Mysterious Matera

Submitted by admin on 3 Jul 2014

The region of Basilicata in the southern part of the Italian peninsula is wild, dramatic and sparsely populated. Its geography has something "other worldly" about it, with majestic mountains, bare clay hills and dark forested valleys.  But it is the landscape of poverty. Less fertile than the rest of the country this southern region suffered huge emigration and a lack of investment in infrastructure and commercial development, offering a stark contrast to the northern regions of Italy.  However today, for those who love exploring undeveloped and remote panoramas, Basilicata has much to offer.


One of the most remarkable towns in Basilicata is Matera.  Its famous "sassi" are cave dwellings, carved out of the rock ravine in tiers, which were home to over half the population of the town right up until the 1950s. Thought to have been inhabited since the 8th century BC, the caves in the middle ages had an ingenious system of canals regulating the flow of water in and out of the grottoes. However later, as the population grew to unsustainable numbers, the dwellings became dangerously over-crowded and diseases such as malaria were rife.  In the late 1950s some 15,000 residents were removed and relocated to government housing schemes, and the reports of living conditions in the town were a great scandal across Italy. There are stories that children would stop strangers in the street and ask not for money but for quinine.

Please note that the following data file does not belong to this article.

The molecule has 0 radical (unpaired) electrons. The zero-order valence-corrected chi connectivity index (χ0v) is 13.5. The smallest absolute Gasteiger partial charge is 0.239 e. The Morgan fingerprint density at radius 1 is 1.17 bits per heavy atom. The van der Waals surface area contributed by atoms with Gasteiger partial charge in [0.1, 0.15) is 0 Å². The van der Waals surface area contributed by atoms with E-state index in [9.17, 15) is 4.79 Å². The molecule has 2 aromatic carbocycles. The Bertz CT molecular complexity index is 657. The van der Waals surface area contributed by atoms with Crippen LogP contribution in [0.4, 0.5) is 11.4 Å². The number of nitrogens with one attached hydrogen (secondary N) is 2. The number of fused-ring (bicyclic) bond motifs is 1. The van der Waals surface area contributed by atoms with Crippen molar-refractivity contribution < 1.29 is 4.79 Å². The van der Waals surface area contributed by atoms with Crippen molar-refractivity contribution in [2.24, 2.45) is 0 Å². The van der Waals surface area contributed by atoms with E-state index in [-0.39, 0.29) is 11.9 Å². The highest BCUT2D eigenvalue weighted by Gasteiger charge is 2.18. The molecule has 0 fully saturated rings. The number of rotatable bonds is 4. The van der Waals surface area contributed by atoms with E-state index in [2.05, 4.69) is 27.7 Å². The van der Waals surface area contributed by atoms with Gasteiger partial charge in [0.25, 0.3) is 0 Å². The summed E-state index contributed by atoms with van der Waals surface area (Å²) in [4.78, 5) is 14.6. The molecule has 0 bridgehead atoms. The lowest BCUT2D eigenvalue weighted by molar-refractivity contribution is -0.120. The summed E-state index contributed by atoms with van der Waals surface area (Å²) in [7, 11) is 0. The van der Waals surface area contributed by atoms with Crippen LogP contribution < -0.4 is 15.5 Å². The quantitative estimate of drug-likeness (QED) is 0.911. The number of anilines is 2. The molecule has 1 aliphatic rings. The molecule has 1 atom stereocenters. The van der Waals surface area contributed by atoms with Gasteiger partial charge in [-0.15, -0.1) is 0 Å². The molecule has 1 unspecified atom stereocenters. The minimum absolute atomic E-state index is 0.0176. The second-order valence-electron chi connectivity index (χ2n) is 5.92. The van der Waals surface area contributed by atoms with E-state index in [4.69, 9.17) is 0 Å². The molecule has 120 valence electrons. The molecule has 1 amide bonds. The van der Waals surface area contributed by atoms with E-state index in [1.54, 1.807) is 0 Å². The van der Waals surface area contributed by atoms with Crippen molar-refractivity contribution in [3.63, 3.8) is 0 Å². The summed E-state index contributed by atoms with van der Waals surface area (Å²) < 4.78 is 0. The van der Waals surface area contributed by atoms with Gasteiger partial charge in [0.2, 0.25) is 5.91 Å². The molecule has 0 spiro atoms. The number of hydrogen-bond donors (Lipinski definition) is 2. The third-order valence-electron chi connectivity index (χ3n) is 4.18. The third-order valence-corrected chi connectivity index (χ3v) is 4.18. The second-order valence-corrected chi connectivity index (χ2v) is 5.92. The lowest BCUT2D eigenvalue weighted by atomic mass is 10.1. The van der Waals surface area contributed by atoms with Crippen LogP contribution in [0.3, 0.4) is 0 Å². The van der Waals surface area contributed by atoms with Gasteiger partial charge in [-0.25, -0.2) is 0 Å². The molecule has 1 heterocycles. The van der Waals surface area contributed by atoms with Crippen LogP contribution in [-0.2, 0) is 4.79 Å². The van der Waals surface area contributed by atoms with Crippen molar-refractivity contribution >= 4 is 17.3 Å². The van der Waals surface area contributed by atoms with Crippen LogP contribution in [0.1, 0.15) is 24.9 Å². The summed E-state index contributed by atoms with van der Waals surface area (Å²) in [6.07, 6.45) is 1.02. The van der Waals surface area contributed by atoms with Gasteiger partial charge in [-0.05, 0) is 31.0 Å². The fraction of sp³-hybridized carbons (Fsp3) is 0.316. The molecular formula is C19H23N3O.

One of the best known books documenting life in Basilicata was written by Carlo Levi in the 1930s and called "Christ Stopped at Eboli". It gives  a real insight into the bleak conditions and poverty stricken lives of the local population.             

Ironically the town's history of misery means that today more people than ever are keen to visit. In 1993 the sassi became a Unesco World Heritage site and many of the caves have been gradually redeveloped to house craft workshops, restaurants and even hotel accommodation.

The hotel in which we will be staying on our new Southern Italy tour is just such a place. Developed by the same entrepreneur who transformed the tiny village of Santo Stefano where we stay on our Abruzzo hike, the hotel Le Grotte della Civita occupies original caves along the eastern edge of the town.  Each one has been been sensitively and painstakingly adapted for the 21st century traveller, and the project is helping to breathe life back into these ancient dwellings.